14 May 1885, Wrocław, Poland – 6 July 1973, Zürich, Switzerland
Otto Klemperer was a German conductor and composer, described as „the last of the few really great conductors of his generation.” He is widely regarded as one of the leading conductors of the 20th century.
Klemperer studied music first at the Hoch Conservatory in Frankfurt, and later at the Stern Conservatory in Berlin under James Kwast and Hans Pfitzner. He followed Kwast to three institutions and credited him with the whole basis of his musical development.
Klemperer became conductor at the German Opera in Prague in 1907 on Gustav Mahler’s recommendation. Mahler wrote a short testimonial, recommending Klemperer, on a small card which Klemperer kept for the rest of his life.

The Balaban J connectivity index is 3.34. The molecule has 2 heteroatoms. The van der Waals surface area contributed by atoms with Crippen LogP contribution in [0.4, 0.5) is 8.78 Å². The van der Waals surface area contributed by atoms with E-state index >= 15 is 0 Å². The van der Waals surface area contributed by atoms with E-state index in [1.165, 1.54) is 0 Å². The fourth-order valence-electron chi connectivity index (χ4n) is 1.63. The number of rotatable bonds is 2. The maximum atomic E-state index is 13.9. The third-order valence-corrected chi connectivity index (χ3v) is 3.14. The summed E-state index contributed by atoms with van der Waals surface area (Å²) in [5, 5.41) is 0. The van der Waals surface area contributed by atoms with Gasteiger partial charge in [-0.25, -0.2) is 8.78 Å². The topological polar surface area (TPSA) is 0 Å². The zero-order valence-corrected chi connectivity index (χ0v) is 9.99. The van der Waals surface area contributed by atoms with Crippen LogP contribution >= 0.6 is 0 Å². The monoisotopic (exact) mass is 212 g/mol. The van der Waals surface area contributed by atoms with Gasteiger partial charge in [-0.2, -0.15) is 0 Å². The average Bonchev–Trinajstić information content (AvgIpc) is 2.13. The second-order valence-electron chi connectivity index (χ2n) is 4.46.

Gustav Mahler – Symphony No 2 in C minor „Auferstehung / Resurrection” Chorus & Symphony Orchestra of the Bavarian Radio, Conductor: Otto Klemperer, Soprano: Heather Harper, Mezzo-Soprano: Janet Baker
Later, in 1910, Klemperer assisted Mahler in the premiere of his Symphony No. 8, Symphony of a Thousand.
In 1933, once the Nazi Party had reached power, Klemperer left Germany and moved to the United States. In Los Angeles, he began to concentrate more on the standard works of the Germanic repertoire that would later bring him greatest acclaim, particularly the works of Beethoven, Brahms and Gustav Mahler.
Beethoven – Symphony No.3 (Eroica) in E flat, New Philharmonia Orchestra, Conductor: Otto Klemperer, 1970